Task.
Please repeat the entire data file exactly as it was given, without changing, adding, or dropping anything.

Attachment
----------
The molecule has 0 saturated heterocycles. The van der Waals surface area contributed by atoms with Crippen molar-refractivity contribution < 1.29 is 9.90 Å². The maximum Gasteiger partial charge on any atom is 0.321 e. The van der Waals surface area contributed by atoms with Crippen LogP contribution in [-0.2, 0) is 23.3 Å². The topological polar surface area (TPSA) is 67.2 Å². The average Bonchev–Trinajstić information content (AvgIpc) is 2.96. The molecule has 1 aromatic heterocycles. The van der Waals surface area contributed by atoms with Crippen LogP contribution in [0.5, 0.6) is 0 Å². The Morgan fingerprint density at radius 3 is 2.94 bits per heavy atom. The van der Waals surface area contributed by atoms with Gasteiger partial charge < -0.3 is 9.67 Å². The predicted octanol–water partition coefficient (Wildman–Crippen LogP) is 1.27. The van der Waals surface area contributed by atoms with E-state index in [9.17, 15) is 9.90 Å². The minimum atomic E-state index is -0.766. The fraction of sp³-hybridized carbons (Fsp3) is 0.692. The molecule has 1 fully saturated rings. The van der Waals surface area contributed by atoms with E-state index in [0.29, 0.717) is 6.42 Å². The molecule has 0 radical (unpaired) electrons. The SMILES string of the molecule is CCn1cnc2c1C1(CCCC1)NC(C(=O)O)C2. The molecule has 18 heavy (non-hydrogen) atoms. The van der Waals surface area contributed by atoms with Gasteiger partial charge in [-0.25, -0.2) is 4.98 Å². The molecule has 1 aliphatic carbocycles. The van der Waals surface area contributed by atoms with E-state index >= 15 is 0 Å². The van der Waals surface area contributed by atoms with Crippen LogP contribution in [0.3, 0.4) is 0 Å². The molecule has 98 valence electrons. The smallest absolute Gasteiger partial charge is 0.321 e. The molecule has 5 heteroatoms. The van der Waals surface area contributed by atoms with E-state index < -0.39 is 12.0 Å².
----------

The molecule has 0 saturated heterocycles. The van der Waals surface area contributed by atoms with Crippen molar-refractivity contribution < 1.29 is 9.90 Å². The maximum Gasteiger partial charge on any atom is 0.321 e. The van der Waals surface area contributed by atoms with Crippen LogP contribution in [-0.2, 0) is 23.3 Å². The topological polar surface area (TPSA) is 67.2 Å². The average Bonchev–Trinajstić information content (AvgIpc) is 2.96. The molecule has 1 aromatic heterocycles. The van der Waals surface area contributed by atoms with Crippen LogP contribution in [0.5, 0.6) is 0 Å². The Morgan fingerprint density at radius 3 is 2.94 bits per heavy atom. The van der Waals surface area contributed by atoms with Gasteiger partial charge < -0.3 is 9.67 Å². The predicted octanol–water partition coefficient (Wildman–Crippen LogP) is 1.27. The van der Waals surface area contributed by atoms with E-state index in [9.17, 15) is 9.90 Å². The minimum atomic E-state index is -0.766. The fraction of sp³-hybridized carbons (Fsp3) is 0.692. The molecule has 1 fully saturated rings. The van der Waals surface area contributed by atoms with E-state index in [0.29, 0.717) is 6.42 Å². The molecule has 0 radical (unpaired) electrons. The SMILES string of the molecule is CCn1cnc2c1C1(CCCC1)NC(C(=O)O)C2. The molecule has 18 heavy (non-hydrogen) atoms. The van der Waals surface area contributed by atoms with Gasteiger partial charge in [-0.25, -0.2) is 4.98 Å². The molecule has 1 aliphatic carbocycles. The van der Waals surface area contributed by atoms with E-state index >= 15 is 0 Å². The van der Waals surface area contributed by atoms with Crippen LogP contribution in [0.3, 0.4) is 0 Å². The molecule has 98 valence electrons. The smallest absolute Gasteiger partial charge is 0.321 e. The molecule has 5 heteroatoms. The van der Waals surface area contributed by atoms with E-state index < -0.39 is 12.0 Å².